Wednesday, June 23, 2021
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County board mulls whether Whitefish Lake is an airport

by CHAD SOKOL
Daily Inter Lake | June 9, 2021 9:00 AM

Is Whitefish Lake an airport? Can it be considered a "landing field"? What's the difference between an aircraft hangar and a big garage that just happens to store a floatplane?

The Flathead County Board of Adjustment wrestled with those questions last week as a couple sought permission to build a hangar on their property near the north end of the lake.

Travis Denman, of Denman Construction, argued that his clients, David and Melissa Rubin, should be allowed to have a hangar at 761 Delrey Road because Montana law allows planes to land on public waters throughout the state, including Whitefish Lake.

But Mark Mussman, the county's planning and zoning director, said it would be a stretch to classify the lake as an airport, and that doing so could set a bad precedent for aviation facilities around lakes throughout the county.

Mussman rejected the property owners' application for a conditional-use permit in March, before it could reach the Board of Adjustment. Denman appealed, and the board heard arguments from both sides on June 1.

In a letter, Denman said his clients could dock their plane on the lake just outside their property, just like the planes that pick up and drop off visitors for tours at The Lodge at Whitefish Lake.

However, Denman said his clients would prefer to pull their plane out of the water using a rail system and store it in an "airplane hangar/boathouse."

"It is legal for aircrafts to land and take off from Whitefish Lake, so technically Whitefish Lake would then be serving as a landing field," Denman wrote. "Moreover, it is legal for aircrafts and boats to be docked, so it would seem pulling the plane out of the water into a storage building (just as boats do) would be more pleasing for both environmental and aesthetic reasons."

THE PROBLEM boiled down to semantics.

During last week's meeting, Mussman pointed to a section of state law that defines an airport as "an area of land or water that is intended or designed for the landing and takeoff of aircraft," as well as a similar definition in the county's zoning regulations.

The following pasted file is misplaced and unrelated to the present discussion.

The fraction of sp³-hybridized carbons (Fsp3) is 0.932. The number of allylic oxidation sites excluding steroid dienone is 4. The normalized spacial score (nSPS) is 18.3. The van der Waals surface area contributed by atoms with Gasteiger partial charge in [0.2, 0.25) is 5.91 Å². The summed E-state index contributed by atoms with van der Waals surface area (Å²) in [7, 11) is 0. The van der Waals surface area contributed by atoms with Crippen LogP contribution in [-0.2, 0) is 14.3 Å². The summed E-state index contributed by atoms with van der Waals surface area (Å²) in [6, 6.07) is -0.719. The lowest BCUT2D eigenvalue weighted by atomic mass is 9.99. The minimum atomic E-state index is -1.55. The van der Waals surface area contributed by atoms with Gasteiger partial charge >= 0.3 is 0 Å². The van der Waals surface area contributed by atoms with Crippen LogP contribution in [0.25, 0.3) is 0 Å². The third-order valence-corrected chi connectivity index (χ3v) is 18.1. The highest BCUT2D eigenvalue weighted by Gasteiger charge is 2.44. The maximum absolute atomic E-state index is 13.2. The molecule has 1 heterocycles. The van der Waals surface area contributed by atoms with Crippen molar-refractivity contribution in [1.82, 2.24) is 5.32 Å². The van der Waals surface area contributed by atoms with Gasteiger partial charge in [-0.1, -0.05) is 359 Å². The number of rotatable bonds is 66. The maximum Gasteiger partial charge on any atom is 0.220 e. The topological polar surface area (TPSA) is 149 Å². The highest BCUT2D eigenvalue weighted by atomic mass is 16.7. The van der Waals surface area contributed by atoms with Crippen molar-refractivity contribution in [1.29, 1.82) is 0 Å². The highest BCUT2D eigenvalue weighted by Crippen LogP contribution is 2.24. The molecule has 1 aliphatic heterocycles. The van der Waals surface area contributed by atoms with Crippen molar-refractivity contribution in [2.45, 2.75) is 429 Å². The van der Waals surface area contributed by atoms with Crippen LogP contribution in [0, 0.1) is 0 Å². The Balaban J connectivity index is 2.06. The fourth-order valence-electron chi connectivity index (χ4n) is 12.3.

In other words, Mussman argued, the county can't issue a permit for an aircraft hangar because that would imply the lake was "intended" or "designed" for use as an airport — no different from other airfields in Whitefish and Ferndale, or Glacier Park International Airport.

The Board of Adjustment didn't want to open that can of worms.

Board members Cal Dyck, Gina Klempel, Roger Noble and Tobias Liechti voted to deny the permit request, saying the laws and regulations should distinguish between an "airport" and a "landing field." The remaining member, Ole Netteberg, recused himself from the discussion and vote, citing a personal conflict of interest.

"I don't feel the need to set a precedent and say that all the natural lakes and whatnot are airfields. I think it's pretty clear, if you want to build a hangar, it needs to be in a designed airport," Liechti said. "I don't see Whitefish Lake as a designed airport. Unfortunately, that's the way the rules are written today."

Mussman and board members said the property owners could apply, however, for a permit to construct an "accessory building" of the same design and dimensions as their proposed hangar.

"We don't regulate what is stored in somebody's permitted accessory building," Mussman said.

Noble added, "It seems like it's kind of a nebulous or arbitrary decision in a way, because they're going to do anything that they want to do, no matter what. They're still going to build their garage."

If they build a rail system to move their boats or planes through the lakeshore protection zone, the property owners may also need a permit from the city of Whitefish, which years ago annexed the entire lake up to the low water mark.